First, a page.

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Why Social Engineering is one of Your Biggest Security Threats

We’re wrapping up our series of insight from our summer trip to DEF CON24 by transitioning from last month’s Combatting the Rising Threat of “Smart” Devices to focus on one of the biggest security threats, social engineering. At DEF CON this year we witnessed the social engineering “village” host its annual contest that challenges attendees to use social engineering tactics on real target companies. The goal is for the participants to demonstrate different social engineering techniques and ultimately acquire the targets’ network infrastructure information. For this contest, the participants conduct target research using search engine results, social media information, and IP registry information, and then use this information to their benefit as they launch actual, targeted social engineering attacks.

In discussing their research, participants noted how social media and marketing research websites offer a large amount of business and personal information on the companies and employees. This information helps the participants (and hackers) tailor their approach to an employee’s specific position in a company or personal interest, which can increase their chance of social engineering success. For example, when performing social engineering calls to a sales representative at the target company, the participant played the part of a prospective or current customer to more easily gather information. Similarly, when talking to a member of a company’s IT department, the participant impersonated a vendor or another employee of the company.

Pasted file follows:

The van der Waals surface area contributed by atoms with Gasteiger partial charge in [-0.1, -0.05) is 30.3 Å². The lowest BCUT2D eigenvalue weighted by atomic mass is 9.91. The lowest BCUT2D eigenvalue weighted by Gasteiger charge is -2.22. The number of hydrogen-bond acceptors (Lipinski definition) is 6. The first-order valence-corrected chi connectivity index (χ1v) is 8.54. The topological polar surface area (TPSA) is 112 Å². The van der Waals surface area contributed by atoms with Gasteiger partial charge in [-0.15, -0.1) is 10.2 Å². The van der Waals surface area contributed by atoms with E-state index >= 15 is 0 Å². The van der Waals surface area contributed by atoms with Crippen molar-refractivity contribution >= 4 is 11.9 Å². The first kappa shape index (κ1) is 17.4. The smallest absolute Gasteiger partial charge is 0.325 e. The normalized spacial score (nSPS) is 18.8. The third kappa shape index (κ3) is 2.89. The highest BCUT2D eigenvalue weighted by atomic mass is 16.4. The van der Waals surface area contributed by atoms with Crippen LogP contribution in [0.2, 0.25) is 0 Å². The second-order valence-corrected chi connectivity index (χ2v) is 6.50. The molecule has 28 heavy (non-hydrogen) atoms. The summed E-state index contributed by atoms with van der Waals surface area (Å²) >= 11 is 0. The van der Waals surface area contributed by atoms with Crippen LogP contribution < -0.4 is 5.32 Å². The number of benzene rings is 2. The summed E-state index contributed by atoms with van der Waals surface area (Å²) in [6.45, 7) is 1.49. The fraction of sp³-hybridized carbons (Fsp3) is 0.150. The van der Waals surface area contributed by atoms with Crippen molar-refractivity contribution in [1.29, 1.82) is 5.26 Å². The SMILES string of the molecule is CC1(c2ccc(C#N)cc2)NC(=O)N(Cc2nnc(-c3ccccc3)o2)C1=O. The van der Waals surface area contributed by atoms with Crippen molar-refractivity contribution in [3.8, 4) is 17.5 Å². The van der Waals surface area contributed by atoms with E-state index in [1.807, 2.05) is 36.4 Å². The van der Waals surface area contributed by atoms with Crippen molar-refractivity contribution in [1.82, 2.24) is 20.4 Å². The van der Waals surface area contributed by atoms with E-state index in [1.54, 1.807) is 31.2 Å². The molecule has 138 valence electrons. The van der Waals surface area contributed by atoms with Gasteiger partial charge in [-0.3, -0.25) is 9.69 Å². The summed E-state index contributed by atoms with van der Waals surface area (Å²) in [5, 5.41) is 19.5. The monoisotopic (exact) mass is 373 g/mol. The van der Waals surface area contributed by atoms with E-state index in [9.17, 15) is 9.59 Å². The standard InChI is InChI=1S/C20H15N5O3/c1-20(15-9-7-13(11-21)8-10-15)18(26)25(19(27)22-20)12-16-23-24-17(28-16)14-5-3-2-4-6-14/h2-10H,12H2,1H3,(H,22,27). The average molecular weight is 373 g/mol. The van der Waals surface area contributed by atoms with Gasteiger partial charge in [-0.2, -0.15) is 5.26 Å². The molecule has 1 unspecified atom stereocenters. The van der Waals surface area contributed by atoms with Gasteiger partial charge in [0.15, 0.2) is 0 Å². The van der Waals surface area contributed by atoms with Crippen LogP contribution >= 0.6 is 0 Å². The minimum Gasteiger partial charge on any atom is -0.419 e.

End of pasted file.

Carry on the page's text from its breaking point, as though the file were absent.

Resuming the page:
While this may just be a “contest”, it serves as a clear reminder that not only is social engineering still one of the biggest security threats, but employees also still tend to be the weakest link in information security controls. What are some things you can do to better prepare your employees for an attack? Regularly provide them with up-to-date information security awareness trainings and send them security reminders. You also need to do your best to instill in all employees how crucial it is for them to be vigilant when it comes to security, and to understand the potential financial, reputational, and legal damage that can result if they divulge confidential information to anyone who shouldn’t have access to it.

For more information on this topic or assistance with your information security program, contact Jason Clinton, CISA, IT Assurance Supervisor, at 617-261-8132 or